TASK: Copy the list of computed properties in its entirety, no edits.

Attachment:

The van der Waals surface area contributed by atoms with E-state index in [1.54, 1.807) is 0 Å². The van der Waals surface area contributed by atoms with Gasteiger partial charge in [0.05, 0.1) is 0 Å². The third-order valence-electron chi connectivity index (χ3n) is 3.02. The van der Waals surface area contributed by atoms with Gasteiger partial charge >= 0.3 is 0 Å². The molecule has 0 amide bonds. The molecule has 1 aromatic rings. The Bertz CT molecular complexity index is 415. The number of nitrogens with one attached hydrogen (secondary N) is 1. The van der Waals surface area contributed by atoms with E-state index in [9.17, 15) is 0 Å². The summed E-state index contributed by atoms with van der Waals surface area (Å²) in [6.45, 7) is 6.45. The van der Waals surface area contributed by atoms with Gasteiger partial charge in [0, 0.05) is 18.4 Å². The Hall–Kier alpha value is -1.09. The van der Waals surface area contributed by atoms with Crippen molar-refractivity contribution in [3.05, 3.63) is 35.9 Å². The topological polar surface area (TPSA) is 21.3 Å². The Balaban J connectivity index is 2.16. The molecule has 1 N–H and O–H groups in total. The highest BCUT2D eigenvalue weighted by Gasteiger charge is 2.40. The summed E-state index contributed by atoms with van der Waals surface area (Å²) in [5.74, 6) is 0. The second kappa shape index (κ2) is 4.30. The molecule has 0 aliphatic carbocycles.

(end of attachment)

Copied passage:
The van der Waals surface area contributed by atoms with E-state index in [1.54, 1.807) is 0 Å². The van der Waals surface area contributed by atoms with Gasteiger partial charge in [0.05, 0.1) is 0 Å². The third-order valence-electron chi connectivity index (χ3n) is 3.02. The van der Waals surface area contributed by atoms with Gasteiger partial charge >= 0.3 is 0 Å². The molecule has 0 amide bonds. The molecule has 1 aromatic rings. The Bertz CT molecular complexity index is 415. The number of nitrogens with one attached hydrogen (secondary N) is 1. The van der Waals surface area contributed by atoms with E-state index in [9.17, 15) is 0 Å². The summed E-state index contributed by atoms with van der Waals surface area (Å²) in [6.45, 7) is 6.45. The van der Waals surface area contributed by atoms with Gasteiger partial charge in [0, 0.05) is 18.4 Å². The Hall–Kier alpha value is -1.09. The van der Waals surface area contributed by atoms with Crippen molar-refractivity contribution in [3.05, 3.63) is 35.9 Å². The topological polar surface area (TPSA) is 21.3 Å². The Balaban J connectivity index is 2.16. The molecule has 1 N–H and O–H groups in total. The highest BCUT2D eigenvalue weighted by Gasteiger charge is 2.40. The summed E-state index contributed by atoms with van der Waals surface area (Å²) in [5.74, 6) is 0. The second kappa shape index (κ2) is 4.30. The molecule has 0 aliphatic carbocycles.